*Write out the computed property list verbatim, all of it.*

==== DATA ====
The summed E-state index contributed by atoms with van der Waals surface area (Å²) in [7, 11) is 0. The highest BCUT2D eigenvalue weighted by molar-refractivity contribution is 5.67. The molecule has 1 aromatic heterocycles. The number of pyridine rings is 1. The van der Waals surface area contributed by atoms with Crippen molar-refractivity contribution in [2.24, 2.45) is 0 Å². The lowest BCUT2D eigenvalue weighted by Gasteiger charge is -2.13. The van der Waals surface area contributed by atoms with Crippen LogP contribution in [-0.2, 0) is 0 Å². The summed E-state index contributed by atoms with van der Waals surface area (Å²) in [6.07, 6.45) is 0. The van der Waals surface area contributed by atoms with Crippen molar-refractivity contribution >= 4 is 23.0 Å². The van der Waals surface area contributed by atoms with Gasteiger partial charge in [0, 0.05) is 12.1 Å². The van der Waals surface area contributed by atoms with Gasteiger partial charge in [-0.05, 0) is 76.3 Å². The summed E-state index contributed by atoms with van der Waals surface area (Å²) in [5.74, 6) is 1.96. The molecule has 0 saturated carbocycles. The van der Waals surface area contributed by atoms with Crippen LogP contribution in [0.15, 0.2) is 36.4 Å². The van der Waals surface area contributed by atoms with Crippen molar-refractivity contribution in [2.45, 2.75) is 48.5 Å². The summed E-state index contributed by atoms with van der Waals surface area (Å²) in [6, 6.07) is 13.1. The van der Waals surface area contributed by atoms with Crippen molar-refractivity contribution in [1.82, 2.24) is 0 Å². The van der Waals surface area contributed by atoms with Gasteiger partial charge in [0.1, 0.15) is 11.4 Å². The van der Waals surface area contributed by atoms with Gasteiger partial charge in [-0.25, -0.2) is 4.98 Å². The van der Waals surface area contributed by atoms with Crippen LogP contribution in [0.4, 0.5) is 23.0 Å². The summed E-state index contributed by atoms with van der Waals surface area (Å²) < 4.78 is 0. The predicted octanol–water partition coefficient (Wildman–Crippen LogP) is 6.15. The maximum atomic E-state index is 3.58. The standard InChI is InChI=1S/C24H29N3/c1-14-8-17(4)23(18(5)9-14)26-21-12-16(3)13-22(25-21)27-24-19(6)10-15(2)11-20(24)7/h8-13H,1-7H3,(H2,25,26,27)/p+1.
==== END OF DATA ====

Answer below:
The summed E-state index contributed by atoms with van der Waals surface area (Å²) in [7, 11) is 0. The highest BCUT2D eigenvalue weighted by molar-refractivity contribution is 5.67. The molecule has 1 aromatic heterocycles. The number of pyridine rings is 1. The van der Waals surface area contributed by atoms with Crippen molar-refractivity contribution in [2.24, 2.45) is 0 Å². The lowest BCUT2D eigenvalue weighted by Gasteiger charge is -2.13. The van der Waals surface area contributed by atoms with Crippen LogP contribution in [-0.2, 0) is 0 Å². The summed E-state index contributed by atoms with van der Waals surface area (Å²) in [6.07, 6.45) is 0. The van der Waals surface area contributed by atoms with Crippen molar-refractivity contribution >= 4 is 23.0 Å². The van der Waals surface area contributed by atoms with Gasteiger partial charge in [0, 0.05) is 12.1 Å². The van der Waals surface area contributed by atoms with Gasteiger partial charge in [-0.05, 0) is 76.3 Å². The summed E-state index contributed by atoms with van der Waals surface area (Å²) in [5.74, 6) is 1.96. The molecule has 0 saturated carbocycles. The van der Waals surface area contributed by atoms with Crippen LogP contribution in [0.15, 0.2) is 36.4 Å². The van der Waals surface area contributed by atoms with Crippen molar-refractivity contribution in [2.45, 2.75) is 48.5 Å². The summed E-state index contributed by atoms with van der Waals surface area (Å²) in [6, 6.07) is 13.1. The van der Waals surface area contributed by atoms with Crippen molar-refractivity contribution in [1.82, 2.24) is 0 Å². The van der Waals surface area contributed by atoms with Gasteiger partial charge in [0.1, 0.15) is 11.4 Å². The van der Waals surface area contributed by atoms with Gasteiger partial charge in [-0.25, -0.2) is 4.98 Å². The van der Waals surface area contributed by atoms with Crippen LogP contribution in [0.4, 0.5) is 23.0 Å². The summed E-state index contributed by atoms with van der Waals surface area (Å²) < 4.78 is 0. The predicted octanol–water partition coefficient (Wildman–Crippen LogP) is 6.15. The maximum atomic E-state index is 3.58. The standard InChI is InChI=1S/C24H29N3/c1-14-8-17(4)23(18(5)9-14)26-21-12-16(3)13-22(25-21)27-24-19(6)10-15(2)11-20(24)7/h8-13H,1-7H3,(H2,25,26,27)/p+1.